Irish universities have rounded on Minister for Education Joe McHugh after he pledged not to increase student fees in the next five years, calling for “positive solutions on funding” from the government.
In a statement released this afternoon, the Irish Universities Association (IUA) said that McHugh’s promise not to increase fees beyond €3,000, made in an interview with the Sunday Independent, “tells us what the Minister will not do”.
“We now need to hear what he and Fine Gael will do to solve the long-accepted funding crisis”, the statement continued.
“The fact is that state funding per student has fallen 43% or €4000 per student over the last decade. It’s time for positive solutions on funding by the Minister and the government.”
McHugh told the Sunday Independent that “the extra load should not be put back on parents and students, so we have to look at and figure out another way”.
The IUA said that universities have made cost reductions and have put in place mechanisms, such as philanthropy, for raising funds. Trinity’s Inspiring Generations philanthropy campaign aims to raise €400 million in donations for the College.
McHugh also said that “in terms of increasing fees or even putting student loans, we have to look at the overall pressures on parents and see how to make it easier rather than [adding] to the pressures they are under already”.
Ireland’s politicians have yet to propose a future funding model for higher education, more than three years after the publication of the Cassells report – a review that called for immediate action on a sector caught in financial limbo.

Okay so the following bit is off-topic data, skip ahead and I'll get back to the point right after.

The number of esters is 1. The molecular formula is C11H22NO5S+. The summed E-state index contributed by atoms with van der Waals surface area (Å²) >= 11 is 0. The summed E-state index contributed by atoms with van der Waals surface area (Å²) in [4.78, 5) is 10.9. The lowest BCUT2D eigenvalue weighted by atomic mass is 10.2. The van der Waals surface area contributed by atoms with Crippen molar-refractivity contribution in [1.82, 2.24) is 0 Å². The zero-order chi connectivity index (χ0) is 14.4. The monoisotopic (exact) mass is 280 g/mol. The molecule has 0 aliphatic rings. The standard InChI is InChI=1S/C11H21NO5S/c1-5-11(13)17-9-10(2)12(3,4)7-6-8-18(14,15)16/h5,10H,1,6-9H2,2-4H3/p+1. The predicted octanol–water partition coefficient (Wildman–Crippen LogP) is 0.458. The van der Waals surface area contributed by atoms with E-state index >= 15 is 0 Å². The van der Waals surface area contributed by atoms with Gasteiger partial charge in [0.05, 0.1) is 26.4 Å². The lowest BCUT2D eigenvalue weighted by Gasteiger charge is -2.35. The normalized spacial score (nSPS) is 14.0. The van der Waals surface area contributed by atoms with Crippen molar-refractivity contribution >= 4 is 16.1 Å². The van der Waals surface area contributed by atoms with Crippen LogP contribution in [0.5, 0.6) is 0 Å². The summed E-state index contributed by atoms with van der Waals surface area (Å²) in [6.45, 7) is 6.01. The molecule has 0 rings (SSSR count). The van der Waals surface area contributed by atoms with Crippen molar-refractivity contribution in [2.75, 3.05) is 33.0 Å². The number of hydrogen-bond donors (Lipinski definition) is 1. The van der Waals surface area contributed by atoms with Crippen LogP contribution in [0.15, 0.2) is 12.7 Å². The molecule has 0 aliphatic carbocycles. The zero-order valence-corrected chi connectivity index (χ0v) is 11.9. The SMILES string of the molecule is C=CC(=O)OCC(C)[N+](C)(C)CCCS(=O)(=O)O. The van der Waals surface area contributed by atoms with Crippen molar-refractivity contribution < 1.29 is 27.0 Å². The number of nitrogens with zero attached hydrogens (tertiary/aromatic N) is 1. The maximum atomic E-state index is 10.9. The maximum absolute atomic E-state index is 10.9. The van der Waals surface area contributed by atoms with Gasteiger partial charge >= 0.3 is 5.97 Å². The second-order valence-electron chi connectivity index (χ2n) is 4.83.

Last month, at an IUA conference on the future of the higher education sector, Fianna Fáil leader Micheál Martin said he would consider the introduction of a loans scheme for higher education, and argued against the abolition of student fees.
The former Chief Executive of the Higher Education Authority (HEA), Graham Love, praised Martin’s “brave” plan to create a new department for higher education, while Brian MacCraith, Chair of the IUA and President of Dublin City University (DCU), called Martin’s speech “brave, ambitious, comprehensive and insightful”.
But Lorna Fitzpatrick, the President of the Union of Students in Ireland (USI) told The University Times after the conference that Martin’s intention to retain Ireland’s student contribution – at €3,000, the second-most expensive in the EU – “is extremely concerning for us”.
Fitzpatrick said Martin’s plan for loan schemes is “the complete opposite of what students want” and called him “out of touch with reality”.